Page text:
Bruce Guthrie Photos Home Page: [Click here] to go to Bruce Guthrie Photos home page.
Recognize anyone? If you recognize specific folks (or other stuff) and I haven't labeled them, please identify them for the world. Click the little pencil icon underneath the file name (just above the picture). Spammers need not apply.
Slide Show: Want to see the pictures as a slide show?
Copyrights: All pictures were taken by amateur photographer Bruce Guthrie (me!) who retains copyright on them. Free for non-commercial use with attribution. See the [Creative Commons] definition of what this means. "Photos (c) Bruce Guthrie" is fine for attribution. (Commercial use folks including AI scrapers can of course contact me.) Feel free to use in publications and pages with attribution but you don't have permission to sell the photos themselves. A free copy of any printed publication using any photographs is requested. Descriptive text, if any, is from a mixture of sources, quite frequently from signs at the location or from official web sites; copyrights, if any, are retained by their original owners.
AAA "Gem": AAA considers this location to be a "must see" point of interest. To see pictures of other areas that AAA considers to be Gems, click here.
Wikipedia Description: San Francisco National Cemetery
From Wikipedia, the free encyclopedia
San Francisco National Cemetery is a U.S. National Cemetery, located in the Presidio of San Francisco, California. Because of the name and location, it is frequently confused with Golden Gate National Cemetery, a few miles south of the city.
About 1937, San Francisco residents voted to no longer build cemeteries within the city proper and, as a result, the site for a new national cemetery was selected south of the city limits. The cemetery is one of only three within San Francisco city limits (the others being the Columbarium of San Francisco and the historic graveyard next to Mission Dolores.)
When Spain colonized what would become California, this area was selected as the site for a fort, or presidio, to defend San Francisco Bay. About 40 families traveled here from northern Mexico in 1776 and built the first settlement, a small quadrangle, only a few hundred feet west of what is now Funston Avenue. Mexico controlled the Presidio following 1821, but the fort became less important to the Mexican government. In 1835, most soldiers and their families moved north to Sonoma, leaving it nearly abandoned. During the Mexican-American War, U.S. troops occupied and repaired the damage to the fort.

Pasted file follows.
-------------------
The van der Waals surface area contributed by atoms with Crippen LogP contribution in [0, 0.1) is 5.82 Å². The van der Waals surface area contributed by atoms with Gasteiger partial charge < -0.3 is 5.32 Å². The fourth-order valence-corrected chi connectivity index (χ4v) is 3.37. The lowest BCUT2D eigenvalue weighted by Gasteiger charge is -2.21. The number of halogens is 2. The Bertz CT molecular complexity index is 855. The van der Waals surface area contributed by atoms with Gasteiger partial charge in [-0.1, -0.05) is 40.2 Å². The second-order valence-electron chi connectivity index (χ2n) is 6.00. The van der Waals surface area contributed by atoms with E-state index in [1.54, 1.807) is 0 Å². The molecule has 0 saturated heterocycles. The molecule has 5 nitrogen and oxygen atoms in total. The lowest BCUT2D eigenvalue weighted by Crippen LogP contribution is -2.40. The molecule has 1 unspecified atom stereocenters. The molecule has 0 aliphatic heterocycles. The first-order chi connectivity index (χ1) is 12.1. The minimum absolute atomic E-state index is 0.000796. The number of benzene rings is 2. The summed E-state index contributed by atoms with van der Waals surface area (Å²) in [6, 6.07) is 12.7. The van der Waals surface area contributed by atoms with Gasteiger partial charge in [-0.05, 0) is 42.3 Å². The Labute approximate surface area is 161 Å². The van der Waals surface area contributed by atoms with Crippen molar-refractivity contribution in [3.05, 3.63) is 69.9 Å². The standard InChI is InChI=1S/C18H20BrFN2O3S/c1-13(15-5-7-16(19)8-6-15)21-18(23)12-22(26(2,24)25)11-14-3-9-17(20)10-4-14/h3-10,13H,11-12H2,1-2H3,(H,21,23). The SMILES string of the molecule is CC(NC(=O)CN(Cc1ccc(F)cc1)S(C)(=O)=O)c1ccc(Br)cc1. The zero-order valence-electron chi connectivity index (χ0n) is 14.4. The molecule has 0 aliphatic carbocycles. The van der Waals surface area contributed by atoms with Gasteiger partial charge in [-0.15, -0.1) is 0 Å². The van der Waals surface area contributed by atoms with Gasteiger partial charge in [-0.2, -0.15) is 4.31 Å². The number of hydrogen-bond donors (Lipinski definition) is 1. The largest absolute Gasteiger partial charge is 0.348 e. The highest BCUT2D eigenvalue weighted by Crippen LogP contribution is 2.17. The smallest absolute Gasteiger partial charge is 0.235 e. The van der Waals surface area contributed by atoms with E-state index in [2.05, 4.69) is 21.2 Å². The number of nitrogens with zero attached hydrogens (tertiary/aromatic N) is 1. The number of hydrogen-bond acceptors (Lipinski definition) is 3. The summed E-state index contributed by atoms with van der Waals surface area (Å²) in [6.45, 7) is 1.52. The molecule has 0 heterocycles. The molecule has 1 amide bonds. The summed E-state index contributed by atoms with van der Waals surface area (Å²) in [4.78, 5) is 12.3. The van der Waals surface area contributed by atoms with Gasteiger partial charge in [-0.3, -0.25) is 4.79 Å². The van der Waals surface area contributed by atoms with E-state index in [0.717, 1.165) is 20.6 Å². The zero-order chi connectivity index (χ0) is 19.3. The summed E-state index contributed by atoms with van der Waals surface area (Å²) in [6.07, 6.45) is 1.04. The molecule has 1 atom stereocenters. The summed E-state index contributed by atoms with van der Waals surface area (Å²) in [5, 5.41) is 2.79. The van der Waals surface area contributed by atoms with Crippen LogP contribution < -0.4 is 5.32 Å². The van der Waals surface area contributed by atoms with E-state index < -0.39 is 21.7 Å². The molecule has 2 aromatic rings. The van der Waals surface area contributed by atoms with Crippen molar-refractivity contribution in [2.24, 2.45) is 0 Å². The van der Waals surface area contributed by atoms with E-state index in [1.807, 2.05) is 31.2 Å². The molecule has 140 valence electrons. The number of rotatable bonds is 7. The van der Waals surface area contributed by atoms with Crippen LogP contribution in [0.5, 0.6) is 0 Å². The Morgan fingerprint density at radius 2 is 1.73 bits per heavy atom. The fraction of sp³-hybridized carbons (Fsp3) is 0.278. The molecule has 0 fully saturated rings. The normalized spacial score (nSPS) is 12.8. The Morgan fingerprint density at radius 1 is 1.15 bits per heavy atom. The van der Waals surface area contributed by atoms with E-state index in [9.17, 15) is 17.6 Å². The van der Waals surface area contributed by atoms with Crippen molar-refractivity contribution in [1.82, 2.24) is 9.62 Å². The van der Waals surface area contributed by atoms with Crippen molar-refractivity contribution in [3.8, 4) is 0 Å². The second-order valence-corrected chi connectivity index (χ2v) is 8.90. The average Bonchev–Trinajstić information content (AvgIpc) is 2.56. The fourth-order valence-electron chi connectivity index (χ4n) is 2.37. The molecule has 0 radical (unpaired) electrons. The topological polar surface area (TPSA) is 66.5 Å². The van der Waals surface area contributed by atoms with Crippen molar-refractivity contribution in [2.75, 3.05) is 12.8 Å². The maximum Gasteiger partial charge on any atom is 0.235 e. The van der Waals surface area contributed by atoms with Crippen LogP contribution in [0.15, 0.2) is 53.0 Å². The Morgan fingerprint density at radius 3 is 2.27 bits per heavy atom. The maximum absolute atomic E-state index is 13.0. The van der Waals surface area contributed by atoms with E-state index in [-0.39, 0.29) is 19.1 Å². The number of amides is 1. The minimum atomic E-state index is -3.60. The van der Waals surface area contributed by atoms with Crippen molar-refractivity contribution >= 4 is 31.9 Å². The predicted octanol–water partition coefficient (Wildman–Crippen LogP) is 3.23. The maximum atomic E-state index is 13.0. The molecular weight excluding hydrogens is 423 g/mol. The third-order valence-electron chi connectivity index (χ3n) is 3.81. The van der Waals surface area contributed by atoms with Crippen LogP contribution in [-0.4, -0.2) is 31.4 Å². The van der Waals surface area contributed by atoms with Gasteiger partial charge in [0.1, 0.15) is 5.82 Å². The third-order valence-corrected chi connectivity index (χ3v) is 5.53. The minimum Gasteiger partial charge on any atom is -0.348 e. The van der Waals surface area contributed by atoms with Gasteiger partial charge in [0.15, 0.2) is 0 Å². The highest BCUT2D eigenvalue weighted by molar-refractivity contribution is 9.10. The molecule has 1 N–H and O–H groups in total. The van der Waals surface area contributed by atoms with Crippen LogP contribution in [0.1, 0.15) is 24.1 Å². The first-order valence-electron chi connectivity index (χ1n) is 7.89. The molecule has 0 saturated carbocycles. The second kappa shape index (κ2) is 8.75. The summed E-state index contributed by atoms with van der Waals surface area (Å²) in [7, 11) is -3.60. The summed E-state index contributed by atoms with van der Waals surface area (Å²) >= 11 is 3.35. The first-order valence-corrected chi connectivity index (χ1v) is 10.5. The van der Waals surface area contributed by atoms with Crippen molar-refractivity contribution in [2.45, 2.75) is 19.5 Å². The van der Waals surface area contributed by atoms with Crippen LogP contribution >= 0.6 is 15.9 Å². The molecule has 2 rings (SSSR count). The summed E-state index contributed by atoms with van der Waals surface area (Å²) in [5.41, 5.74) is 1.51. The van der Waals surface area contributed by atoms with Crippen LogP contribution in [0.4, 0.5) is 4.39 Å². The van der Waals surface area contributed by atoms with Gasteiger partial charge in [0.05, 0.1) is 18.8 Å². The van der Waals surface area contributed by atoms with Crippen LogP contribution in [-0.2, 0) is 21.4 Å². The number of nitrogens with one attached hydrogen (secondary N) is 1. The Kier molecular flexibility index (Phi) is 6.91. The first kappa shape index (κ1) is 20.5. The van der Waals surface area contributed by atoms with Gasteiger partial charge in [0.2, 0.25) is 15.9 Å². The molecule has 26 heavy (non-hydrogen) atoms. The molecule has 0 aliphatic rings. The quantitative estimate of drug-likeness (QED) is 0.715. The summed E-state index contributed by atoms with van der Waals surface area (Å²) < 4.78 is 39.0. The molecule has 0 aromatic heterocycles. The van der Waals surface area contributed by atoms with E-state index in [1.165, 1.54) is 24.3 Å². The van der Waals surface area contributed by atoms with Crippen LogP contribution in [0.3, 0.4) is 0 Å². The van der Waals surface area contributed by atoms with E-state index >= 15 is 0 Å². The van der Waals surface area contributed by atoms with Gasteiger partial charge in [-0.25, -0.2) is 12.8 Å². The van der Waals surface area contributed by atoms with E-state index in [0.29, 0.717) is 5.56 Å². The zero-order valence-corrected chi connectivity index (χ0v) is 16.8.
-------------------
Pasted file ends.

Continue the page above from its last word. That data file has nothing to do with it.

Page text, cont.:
The mid-century discovery of gold in California led to the sudden growth and importance of San Francisco, and prompted the U.S. government to establish a military reservation here. By executive order, President Millard Fillmore established the Presidio for military use in November 1850. During the 1850s and 1860s, Presidio-based soldiers fought Native Americans in California, Oregon, Washington, and Nevada. The outbreak of the American Civil War in 1861 re-emphasized the importance of California's riches and the military significance of San Francisco's harbor to the Union. This led, in 1862, to the first major construction and expansion program at the Presidio since its acquisition by th ...More...
Bigger photos? To save server space, the full-sized versions of these images have either not been loaded to the server or have been removed from the server. (Only some pages are loaded with full-sized images and those usually get removed after three months.)
I still have them though. If you want me to email them to you, please send an email to firstname.lastname@example.org
and I can email them to you, or, depending on the number of images, just repost the page again will the full-sized images.
Directly Related Pages: Other pages with content (CA -- San Francisco -- Presidio -- Natl Cemetery) directly related to this one:
[Display ALL photos on one page]:
2000_CA_SF_Ncem: CA -- San Francisco -- Presidio -- Natl Cemetery (12 photos from 2000)
2004 photos: Equipment this year: I bought two Fujifilm S7000 digital cameras. While they produced excellent images, I found all of the retractable-lens Fuji models had a disturbing tendency to get dust inside the lens. Dark blurs would show up on the images and the camera had to be sent back to the shop in order to get it fixed. I returned one of the cameras when the blurs showed up in the first month. I found myself buying extended warranties on cameras.
Trips this year: (1) Margot and I went off to Scotland for a few days, my first time overseas. (2) I went to Hawaii on business (such a deal!) and extended it, spending a week in Hawaii and another in California. (3) I went to Tennessee to man a booth and extended it to go to my third Fan Fair country music festival.
Number of photos taken this year: 110,000.
Connection Not Secure messages? Those warnings you get from your browser about this site not having secure connections worry some people. This means this site does not have SSL installed (the link is http:, not https:). That's bad if you're entering credit card numbers, passwords, or other personal information. But this site doesn't collect any personal information so SSL is not necessary. Life's good!
Limiting Text: You can turn off all of this text by clicking this link: